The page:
Tuesday, March 20, 2012
Further to the many letters I have written to you this past 16 months regarding Fiona Cameron’s tendency to play fast and loose with the truth and with Ruth Harley’s tendency to turn a blind eye to Fiona’s lies. Of course, you and the Board have likewise chosen to turned a blind eye to the lack of transparency and accountability exhibited by senior management at Screen Australia. In all my 40 years of filmmaking I have never encountered such a toxic combination of corporate dishonesty and incompetence as has been manifest during Ruth Harley’s reign as CEO. It seems that these qualities are prerequisites for positions in senior management at Screen Australia!
You will no doubt ignore this letter as you have the vast majority I have sent you. That Fiona Cameron is a liar, that she investigates complaints made about herself, herself, are of little interest to the Screen Australia Board! Mind you, these aspects of the way in which Screen Australia is run are not of concern to the Minister, the Hon Simon Crean either and it may be that the office of the Prime Minister feels the same. We shall see.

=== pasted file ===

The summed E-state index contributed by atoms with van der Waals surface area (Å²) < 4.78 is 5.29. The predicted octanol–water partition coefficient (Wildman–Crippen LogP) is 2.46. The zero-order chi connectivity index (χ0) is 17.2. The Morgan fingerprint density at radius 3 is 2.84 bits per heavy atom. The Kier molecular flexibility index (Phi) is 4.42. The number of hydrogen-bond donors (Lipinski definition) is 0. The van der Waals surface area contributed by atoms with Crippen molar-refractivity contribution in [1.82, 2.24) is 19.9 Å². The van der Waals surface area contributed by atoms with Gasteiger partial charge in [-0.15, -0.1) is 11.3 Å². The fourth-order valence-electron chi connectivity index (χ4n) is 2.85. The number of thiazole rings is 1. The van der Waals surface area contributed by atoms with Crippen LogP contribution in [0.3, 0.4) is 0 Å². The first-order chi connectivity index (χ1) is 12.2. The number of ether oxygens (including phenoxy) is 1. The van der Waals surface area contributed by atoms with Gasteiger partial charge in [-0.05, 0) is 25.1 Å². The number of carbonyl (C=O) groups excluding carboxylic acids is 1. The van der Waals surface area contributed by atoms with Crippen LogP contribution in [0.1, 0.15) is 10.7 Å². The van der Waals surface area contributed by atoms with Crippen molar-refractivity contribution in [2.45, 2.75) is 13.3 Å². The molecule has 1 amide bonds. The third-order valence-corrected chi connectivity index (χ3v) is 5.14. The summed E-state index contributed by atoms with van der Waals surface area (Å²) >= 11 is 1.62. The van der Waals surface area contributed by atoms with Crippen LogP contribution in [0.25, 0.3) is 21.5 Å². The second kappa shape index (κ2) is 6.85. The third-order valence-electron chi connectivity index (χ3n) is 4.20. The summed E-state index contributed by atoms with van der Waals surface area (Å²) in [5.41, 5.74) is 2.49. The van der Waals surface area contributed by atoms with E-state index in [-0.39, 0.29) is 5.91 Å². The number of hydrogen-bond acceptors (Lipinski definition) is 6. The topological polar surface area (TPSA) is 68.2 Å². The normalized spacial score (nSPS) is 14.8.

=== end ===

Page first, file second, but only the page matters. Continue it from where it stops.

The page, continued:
My most recent letters to the office of the Ombudsman, to the Prime Minister and to Caroline Fulton (copies enclosed) speak for themselves. They contain nothing that you have not been aware of for the past 16 months and have chosen to ignore – in the hope, I guess, that I would eventually simply accept that I have been screwed by Screen Australia and forget about it. Alas, this is not my style.
On Friday 16th March I sent the following email to Nick Coyle, Screen Australia’s FOI officer. It also speaks for itself: